The World is accelerating. It is clear especially when you look at the amount of bad news we are being fed. Markets react violently – we saw that during Brexit vote. Aside from more remarkable events, the rest is only the white noise of information which makes it harder, not easier, to invest. Despite tough circumstances of the market, there is still a possibility to find companies with healthy fundamentals and good perspectives for growth. Much easier it is to find firms hiding their own problems with accounting tricks.

The first half of 2016 was definitely good for those who invested in precious metals. However, great results of gold and silver are nothing to compare to the equity of miners. Since the bottom of 18 January index of small miners (with a capitalisation of 5 bn USD or below) nearly tripled.

I have a lot of reasons to be glad because of this. My ‘Intelligent Investor’ students were given GDXJ buy recommendation when its price was 19 USD. Today it is 49 USD. After such a great race to the top should we start looking for cheaper assets?

Revolution on the horizon in the US

During the last decade, we witnessed militarisation of the police force in the United States. All those measures are in line with optional introduction of martial law during next crisis – which will be worse than this from 2008. Police training to pacify violent rioters yields unexpected results.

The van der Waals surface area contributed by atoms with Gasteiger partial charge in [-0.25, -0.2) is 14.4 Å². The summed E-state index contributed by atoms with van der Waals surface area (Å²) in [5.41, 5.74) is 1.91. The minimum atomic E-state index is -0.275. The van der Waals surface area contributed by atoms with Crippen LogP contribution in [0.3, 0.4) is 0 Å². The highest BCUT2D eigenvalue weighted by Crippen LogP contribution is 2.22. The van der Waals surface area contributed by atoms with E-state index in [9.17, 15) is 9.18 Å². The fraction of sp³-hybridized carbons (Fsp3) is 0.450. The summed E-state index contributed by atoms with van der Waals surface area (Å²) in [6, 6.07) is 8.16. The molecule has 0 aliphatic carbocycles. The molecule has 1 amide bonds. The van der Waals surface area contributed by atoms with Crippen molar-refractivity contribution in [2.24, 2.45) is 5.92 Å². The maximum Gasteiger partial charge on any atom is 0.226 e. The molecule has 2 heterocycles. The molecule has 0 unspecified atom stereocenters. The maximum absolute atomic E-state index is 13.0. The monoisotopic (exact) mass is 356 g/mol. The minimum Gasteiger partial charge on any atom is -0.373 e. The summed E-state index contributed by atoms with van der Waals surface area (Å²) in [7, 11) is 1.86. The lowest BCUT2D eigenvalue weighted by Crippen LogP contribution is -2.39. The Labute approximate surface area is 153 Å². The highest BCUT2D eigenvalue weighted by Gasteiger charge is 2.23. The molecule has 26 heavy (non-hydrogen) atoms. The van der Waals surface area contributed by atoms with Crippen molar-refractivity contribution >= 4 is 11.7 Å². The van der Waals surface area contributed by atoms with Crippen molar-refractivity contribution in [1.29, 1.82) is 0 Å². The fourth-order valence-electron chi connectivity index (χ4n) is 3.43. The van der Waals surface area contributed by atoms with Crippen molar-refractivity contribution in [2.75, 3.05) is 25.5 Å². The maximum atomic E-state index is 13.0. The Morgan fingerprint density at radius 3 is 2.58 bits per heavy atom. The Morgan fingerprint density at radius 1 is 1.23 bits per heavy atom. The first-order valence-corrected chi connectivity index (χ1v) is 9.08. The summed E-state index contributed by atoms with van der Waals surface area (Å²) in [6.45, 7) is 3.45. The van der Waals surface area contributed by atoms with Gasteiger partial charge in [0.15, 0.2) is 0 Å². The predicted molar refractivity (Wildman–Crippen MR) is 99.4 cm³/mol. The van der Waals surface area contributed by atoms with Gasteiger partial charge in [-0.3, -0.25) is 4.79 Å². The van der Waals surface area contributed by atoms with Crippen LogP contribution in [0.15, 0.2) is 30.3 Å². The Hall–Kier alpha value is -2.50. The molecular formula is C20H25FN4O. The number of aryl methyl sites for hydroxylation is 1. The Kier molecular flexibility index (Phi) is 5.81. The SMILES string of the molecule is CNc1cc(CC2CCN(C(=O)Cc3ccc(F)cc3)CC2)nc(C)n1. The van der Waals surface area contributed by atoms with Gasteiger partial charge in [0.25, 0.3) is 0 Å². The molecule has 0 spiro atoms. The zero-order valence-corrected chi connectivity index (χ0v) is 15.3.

Since the 2008 crisis, PIIGS’ financial problems are getting worse. I want to highlight that the banking sector is the one with the biggest risk of insolvency. During recent months I wrote few times about bad situation of Italian banks. While mainstream media focus on everything but the facts the situation doesn’t improve – a few days ago strictly financial matter evolved into a political quarrel. Matteo Renzi – Italy’s PM – accused the head of the ECB Mario Draghi of not doing enough for his country with regard to collapsing banking sector. This is how one man can be publicly blamed for the crisis felt by the whole nation.



Since the end of Second World War the whole world could observe the process of unification of Europe. For several decades it was limited by existence of the USSR but Western Europe developed fast and significantly raised standard of living thanks to Europeans coming together. After the Soviet Union collapse the only logical way to expand was east.

Prices of gold and silver now relive their renaissance. Growing uncertainty in the market due to the ever more probable interest rate increase by the FED and another round of global QE made sure that investors turned to metals. Generally, during those uncertain times and an environment of negative real interest rates (when even interest on deposits or bonds cannot catch up with inflation) precious metals record their great surges.



After recent lecture for ASBIRO University, many people started asking me about investing in stocks. Ultimately, it is the main group of assets for 90% of investors. In my opinion, the best question was about investing in emerging markets in the light of the huge wave of QE. It touched the official increase of money supply by central banks and also financial tricks enabling destruction of currencies through the Exchange Stabilization Fund.

Brexit referendum pushed financial markets into turmoil. Even if this is only the beginning of tough times the main reason behind this is definitely not the result of the UK referendum. What we see today is merely a result of financial markets being disconnected from the real condition of the global economy. The red flags signalling overpriced markets (especially in the case of the US) now are raised not only from statistical data but also from experienced investors having a good forecasting record.